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Page 154

PART II - BOOKS
CHAPTER XIII - JANE AUSTEN

recollect half the dishes for grandmamma ? ' cried Miss Bates at the Highbury Assembly Rooms ; but Mr. Chapman can recollect them all, and grandmamma, the world crashing about her ears, may regale herself upon no fewer than eight indexes, one of which distinguishes the various generations of the Austen family by four types of print-namely, AUSTEN, AUSTEN, Austen and Austen.
The tact and good temper of the editing are as admirable as its learning. Naturally when one invests in a concern one comes to value it, and Mr. Chapman is not exempt from this sensible rule. He has contended with the subject manfully, like St. Paul at Ephesus ; and would he have done so if it was not worth while ? He puts his plea endearingly, he does not thrust his struggle down our throats, and he leads us with just the right combination of honesty and circumspection past a very dubious spot in the rectory garden. What's wrong in the garden ?'I'he drainage ? No. The novels are good-of that there is no doubt, and they are so good that everything connected with the novelist and everything she wrote ought certainly to be published and annotated. Of that too, there is no doubt, and this elaborate edition is thoroughly justified. But-and here comes the dubious spot-are the letters themselves good? Very reluctantly, and in spite of Mr. Chapman's quiet instigations to the contrary, one must answer ' No.'
Oh yes, one can safeguard oneself against the Janeites, should they attack. Oh yes, some of the letters are good, most of them contain something good, Cassandra may have burnt the best, Cassandra, as Mr. Chapman himself conjectures, may not have been an inspiring correspondent, and nearly all the letters are addressed to Cassandra. One can qualify the unfavourable verdict this way and that, but the verdict remains. Are not most of these two volumes catalogues of trivialities which do not come alive ? They were alive at the time, but they have not the magic that outlasts ink : they are the letters of Miss Austen, not of Jane Austen : and Miss Austen would think us silly to read them, for she knows that we have not and cannot have their key. When the breath left her body it was lost, though a ghost of it lingered for a time in the hands of those who had loved her. Cassandra understood, her niece Fanny Knight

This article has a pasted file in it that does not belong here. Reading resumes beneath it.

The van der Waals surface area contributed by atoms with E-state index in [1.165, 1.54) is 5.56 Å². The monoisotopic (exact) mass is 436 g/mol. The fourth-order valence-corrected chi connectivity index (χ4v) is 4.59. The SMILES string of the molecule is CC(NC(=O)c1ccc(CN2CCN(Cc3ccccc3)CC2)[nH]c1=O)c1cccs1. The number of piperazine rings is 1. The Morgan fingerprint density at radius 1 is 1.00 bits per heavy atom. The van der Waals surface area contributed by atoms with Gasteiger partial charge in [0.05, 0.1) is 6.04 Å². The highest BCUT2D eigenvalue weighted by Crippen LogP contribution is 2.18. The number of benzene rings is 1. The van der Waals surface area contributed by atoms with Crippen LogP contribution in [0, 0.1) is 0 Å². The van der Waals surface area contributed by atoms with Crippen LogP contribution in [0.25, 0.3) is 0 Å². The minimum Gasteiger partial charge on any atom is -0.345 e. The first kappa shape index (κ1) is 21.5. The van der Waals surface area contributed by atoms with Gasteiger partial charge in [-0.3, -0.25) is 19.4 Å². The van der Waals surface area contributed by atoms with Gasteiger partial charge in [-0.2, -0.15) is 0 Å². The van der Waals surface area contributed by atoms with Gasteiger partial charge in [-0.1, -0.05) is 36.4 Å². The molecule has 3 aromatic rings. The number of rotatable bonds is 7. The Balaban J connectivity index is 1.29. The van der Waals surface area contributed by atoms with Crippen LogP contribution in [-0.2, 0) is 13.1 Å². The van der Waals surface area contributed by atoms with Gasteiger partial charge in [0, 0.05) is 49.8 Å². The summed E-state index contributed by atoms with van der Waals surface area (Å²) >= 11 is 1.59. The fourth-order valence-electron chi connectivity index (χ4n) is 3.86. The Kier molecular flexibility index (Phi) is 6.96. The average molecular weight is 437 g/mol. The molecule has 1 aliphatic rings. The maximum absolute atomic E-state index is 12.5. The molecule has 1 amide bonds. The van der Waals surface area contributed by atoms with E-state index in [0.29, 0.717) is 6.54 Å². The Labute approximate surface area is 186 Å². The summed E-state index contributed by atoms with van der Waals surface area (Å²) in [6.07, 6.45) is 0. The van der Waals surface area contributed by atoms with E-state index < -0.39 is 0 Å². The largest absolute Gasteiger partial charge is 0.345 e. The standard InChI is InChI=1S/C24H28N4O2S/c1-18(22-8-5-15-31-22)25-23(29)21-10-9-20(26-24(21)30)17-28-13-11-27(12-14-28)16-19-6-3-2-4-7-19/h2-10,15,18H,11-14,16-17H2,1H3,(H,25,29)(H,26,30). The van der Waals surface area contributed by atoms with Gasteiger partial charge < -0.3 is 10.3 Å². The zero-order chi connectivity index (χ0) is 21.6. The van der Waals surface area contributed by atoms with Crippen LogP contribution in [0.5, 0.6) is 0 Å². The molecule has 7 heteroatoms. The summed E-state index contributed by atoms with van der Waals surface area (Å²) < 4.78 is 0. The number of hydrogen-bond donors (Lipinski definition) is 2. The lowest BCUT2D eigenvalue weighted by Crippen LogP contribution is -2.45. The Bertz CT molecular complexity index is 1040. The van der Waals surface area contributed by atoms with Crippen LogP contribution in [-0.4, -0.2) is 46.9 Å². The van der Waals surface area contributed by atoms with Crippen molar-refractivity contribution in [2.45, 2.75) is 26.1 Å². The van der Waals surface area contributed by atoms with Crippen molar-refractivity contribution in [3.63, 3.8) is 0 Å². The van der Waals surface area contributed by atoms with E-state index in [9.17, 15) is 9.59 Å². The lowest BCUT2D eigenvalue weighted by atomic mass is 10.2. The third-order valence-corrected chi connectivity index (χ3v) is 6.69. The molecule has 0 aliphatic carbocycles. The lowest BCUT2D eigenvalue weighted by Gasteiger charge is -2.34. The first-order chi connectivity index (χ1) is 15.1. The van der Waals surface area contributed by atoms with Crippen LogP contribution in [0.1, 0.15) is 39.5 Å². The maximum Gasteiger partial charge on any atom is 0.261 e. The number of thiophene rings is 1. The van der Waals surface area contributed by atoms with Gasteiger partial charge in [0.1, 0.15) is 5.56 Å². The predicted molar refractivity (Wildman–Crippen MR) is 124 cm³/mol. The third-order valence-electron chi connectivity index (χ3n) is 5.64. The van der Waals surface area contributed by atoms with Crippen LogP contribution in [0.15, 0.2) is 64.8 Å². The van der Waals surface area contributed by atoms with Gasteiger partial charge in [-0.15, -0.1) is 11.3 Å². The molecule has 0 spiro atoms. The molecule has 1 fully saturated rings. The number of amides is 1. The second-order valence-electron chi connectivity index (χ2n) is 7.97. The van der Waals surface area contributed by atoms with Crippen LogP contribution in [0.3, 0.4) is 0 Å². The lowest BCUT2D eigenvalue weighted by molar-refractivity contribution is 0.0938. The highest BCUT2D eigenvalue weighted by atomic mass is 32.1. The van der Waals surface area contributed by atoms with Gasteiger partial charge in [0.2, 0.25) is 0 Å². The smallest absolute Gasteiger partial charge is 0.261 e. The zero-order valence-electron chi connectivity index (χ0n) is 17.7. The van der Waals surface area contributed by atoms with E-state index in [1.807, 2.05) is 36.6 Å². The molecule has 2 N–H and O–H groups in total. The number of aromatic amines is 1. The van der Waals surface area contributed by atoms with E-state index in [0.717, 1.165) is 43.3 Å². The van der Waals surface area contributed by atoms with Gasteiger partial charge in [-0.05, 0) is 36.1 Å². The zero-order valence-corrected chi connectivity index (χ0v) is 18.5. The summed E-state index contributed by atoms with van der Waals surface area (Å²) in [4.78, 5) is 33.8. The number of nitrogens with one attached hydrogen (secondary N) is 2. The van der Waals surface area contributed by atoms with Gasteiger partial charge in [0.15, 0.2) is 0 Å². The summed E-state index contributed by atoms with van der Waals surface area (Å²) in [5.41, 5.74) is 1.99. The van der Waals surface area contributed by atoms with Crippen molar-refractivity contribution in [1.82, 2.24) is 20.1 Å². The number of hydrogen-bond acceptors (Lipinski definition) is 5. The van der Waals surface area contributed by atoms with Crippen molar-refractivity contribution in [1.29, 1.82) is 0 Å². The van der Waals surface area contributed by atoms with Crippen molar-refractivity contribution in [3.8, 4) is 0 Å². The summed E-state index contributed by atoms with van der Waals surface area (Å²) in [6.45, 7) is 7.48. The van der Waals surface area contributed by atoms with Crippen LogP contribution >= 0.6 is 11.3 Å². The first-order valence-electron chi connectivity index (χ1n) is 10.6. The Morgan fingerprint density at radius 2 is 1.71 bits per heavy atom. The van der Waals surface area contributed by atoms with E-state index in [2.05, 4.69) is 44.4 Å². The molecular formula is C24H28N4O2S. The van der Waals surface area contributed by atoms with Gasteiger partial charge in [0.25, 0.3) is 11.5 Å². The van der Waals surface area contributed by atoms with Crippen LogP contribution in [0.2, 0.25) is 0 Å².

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where is HTML where is HEAD where is TITLE recollect half what is dishes for grandmamma ? ' cried Miss Bates at what is Highbury Assembly Rooms ; but Mr. Chapman can recollect them all, and grandmamma, what is world crashing about her ears, may regale herself upon no fewer than eight indexes, one of which distinguishes what is various generations of what is Austen family by four types of print-namely, AUSTEN, AUSTEN, Austen and Austen. what is tact and good temper of what is editing are as admirable as its learning. Naturally when one invests in a concern one comes to value it, and Mr. Chapman is not exempt from this sensible rule. He has contended with what is subject manfully, like St. Paul at Ephesus ; and would he have done so if it was not worth while ? He puts his plea endearingly, he does not thrust his struggle down our throats, and he leads us with just what is right combination of honesty and circumspection past a very dubious spot in what is rectory garden. where is meta name="keywords" content="old books, Free book , free book offer , free audio books , free coloring book pages , free book reports , free audio book , audio books free download , book free , free guest book , books free , free book summaries , download free audio books , free childrens books." where is where are they now rel="stylesheet" type="text/css" href="../../style.css" where is meta http-equiv="Content-Type" content="text/html; charset=iso-8859-1" where is BODY bgColor=#ffffff text="#000000" where are they now ="#000000" v where are they now ="#FF0000" where is div align="center" where is strong where is strong where is a href="http://www.aaoldbooks.com" Books > where is a href="../default.asp" title="Book" Old Books > where is strong where is a href="page_001.asp" A BRIEF HISTORY OF ENGLISH LITERATURE (1914) where is table width="700" border="1" align="center" cellpadding="15" cellspacing="0" where is center where is tr where is td width="160" align="center" valign="top" where is div align="center" where is td align="center" valign="top" where is div align="left" where is div align="center" where is p align="left" Page 154 where is strong PART II - BOOKS CHAPTER XIII - JANE AUSTEN where is p align="justify" recollect half what is dishes for grandmamma ? ' cried Miss Bates at what is Highbury Assembly Rooms ; but Mr. Chapman can recollect them all, and grandmamma, what is world crashing about her ears, may regale herself upon no fewer than eight indexes, one of which distinguishes what is various generations of what is Austen family by four types of print-namely, AUSTEN, AUSTEN, Austen and Austen. what is tact and good temper of what is editing are as admirable as its learning. Naturally when one invests in a concern one comes to value it, and Mr. Chapman is not exempt from this sensible rule. He has contended with what is subject manfully, like St. Paul at Ephesus ; and would he have done so if it was not worth while ? He puts his plea endearingly, he does not thrust his struggle down our throats, and he leads us with just what is right combination of honesty and circumspection past a very dubious spot in what is rectory garden. What's wrong in what is garden ?'I'he drainage ? No. what is novels are good-of that there is no doubt, and they are so good that everything connected with what is novelist and everything she wrote ought certainly to be published and annotated. Of that too, there is no doubt, and this elaborate edition is thoroughly justified. But-and here comes what is dubious spot-are what is letters themselves good? Very reluctantly, and in spite of Mr. Chapman's quiet instigations to what is contrary, one must answer ' No.' Oh yes, one can safeguard oneself against what is Janeites, should they attack. Oh yes, some of what is letters are good, most of them contain something good, Cassandra may have burnt what is best, Cassandra, as Mr. Chapman himself conjectures, may not have been an inspiring correspondent, and nearly all what is letters are addressed to Cassandra. One can qualify what is unfavourable verdict this way and that, but what is verdict remains. Are not most of these two volumes catalogues of trivialities which do not come alive ? They were alive at the time, but they have not what is magic that outlasts ink : they are what is letters of Miss Austen, not of Jane Austen : and Miss Austen would think us silly to read them, for she knows that we have not and cannot have their key. When what is breath left her body it was lost, though a ghost of it lingered for a time in what is hands of those who had loved her. Cassandra understood, her niece Fanny Knight where is Server.Execute("_SiteMap.asp") %